Introduction: Pure invasive micropapillary carcinoma (IMPC) is a special type of breast carcinoma characterised by clusters of cells presenting polarity abnormalities. The biological alterations underlying this pattern remain unknown.
Methods: Pangenomic analysis (n=39), TP53 (n=43) and PIK3CA (n=41) sequencing in a series of IMPCs were performed. A subset of cases was also analysed with whole-exome sequencing (n=4) and RNA sequencing (n=6). Copy number variation profiles were compared with those of oestrogen receptors and grade-matched invasive ductal carcinomas (IDCs) of no special type.
Results: Unsupervised analysis of genomic data distinguished two IMPC subsets: one (Sawtooth/8/16) exhibited a significant increase in 16p gains (71%), and the other (Firestorm/Amplifier) was characterised by a high frequency of 8q (35%), 17q (20% to 46%) and 20q (23% to 30%) amplifications and 17p loss (74%). TP53 mutations (10%) were more frequently identified in the amplifier subset, and PIK3CA mutations (4%) were detected in both subsets. Compared to IDC, IMPC exhibited specific loss of the 6q16-q22 region (45%), which is associated with downregulation of FOXO3 and SEC63 gene expression. SEC63 and FOXO3 missense mutations were identified in one case each (2%). Whole-exome sequencing combined with RNA sequencing of IMPC allowed us to identify somatic mutations in genes involved in polarity, DNAH9 and FMN2 (8% and 2%, respectively) or ciliogenesis, BBS12 and BBS9 (2% each) or genes coding for endoplasmic reticulum protein, HSP90B1 and SPTLC3 (2% each) and cytoskeleton, UBR4 and PTPN21 (2% each), regardless of the genomic subset. The intracellular biological function of the mutated genes identified by gene ontology analysis suggests a driving role in the clinicopathological characteristics of IMPC.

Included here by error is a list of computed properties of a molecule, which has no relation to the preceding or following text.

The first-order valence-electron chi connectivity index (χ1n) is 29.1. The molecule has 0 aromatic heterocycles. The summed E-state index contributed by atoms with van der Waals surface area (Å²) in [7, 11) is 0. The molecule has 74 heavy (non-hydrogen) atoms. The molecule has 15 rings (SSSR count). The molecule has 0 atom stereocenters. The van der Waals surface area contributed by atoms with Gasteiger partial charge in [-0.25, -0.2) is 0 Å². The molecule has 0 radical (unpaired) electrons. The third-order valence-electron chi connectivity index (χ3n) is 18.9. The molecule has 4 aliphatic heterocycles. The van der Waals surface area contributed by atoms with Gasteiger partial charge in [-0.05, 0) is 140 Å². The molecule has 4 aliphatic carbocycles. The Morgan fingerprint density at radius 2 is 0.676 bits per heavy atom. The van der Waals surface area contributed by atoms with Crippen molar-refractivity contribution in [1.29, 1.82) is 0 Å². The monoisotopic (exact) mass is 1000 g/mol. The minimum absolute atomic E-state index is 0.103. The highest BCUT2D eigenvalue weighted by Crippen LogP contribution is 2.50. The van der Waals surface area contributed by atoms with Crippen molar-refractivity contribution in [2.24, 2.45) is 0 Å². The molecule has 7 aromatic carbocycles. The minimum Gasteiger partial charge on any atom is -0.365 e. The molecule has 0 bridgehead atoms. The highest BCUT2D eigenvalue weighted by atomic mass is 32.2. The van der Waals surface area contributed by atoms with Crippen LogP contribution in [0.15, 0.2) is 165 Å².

Conclusion: In our comprehensive molecular analysis of IMPC, we identified numerous genomic alterations without any recurrent fusion genes. Recurrent somatic mutations of genes participating in cellular polarity and shape suggest that they, together with other biological alterations (such as epigenetic modifications and stromal alterations), could contribute to the morphological pattern of IMPC. Though none of the individual abnormalities demonstrated specificity for IMPC, whether their combination in IMPC may have a cumulative effect that drives the abnormal polarity of IMPC needs to be examined further with in vitro experiments.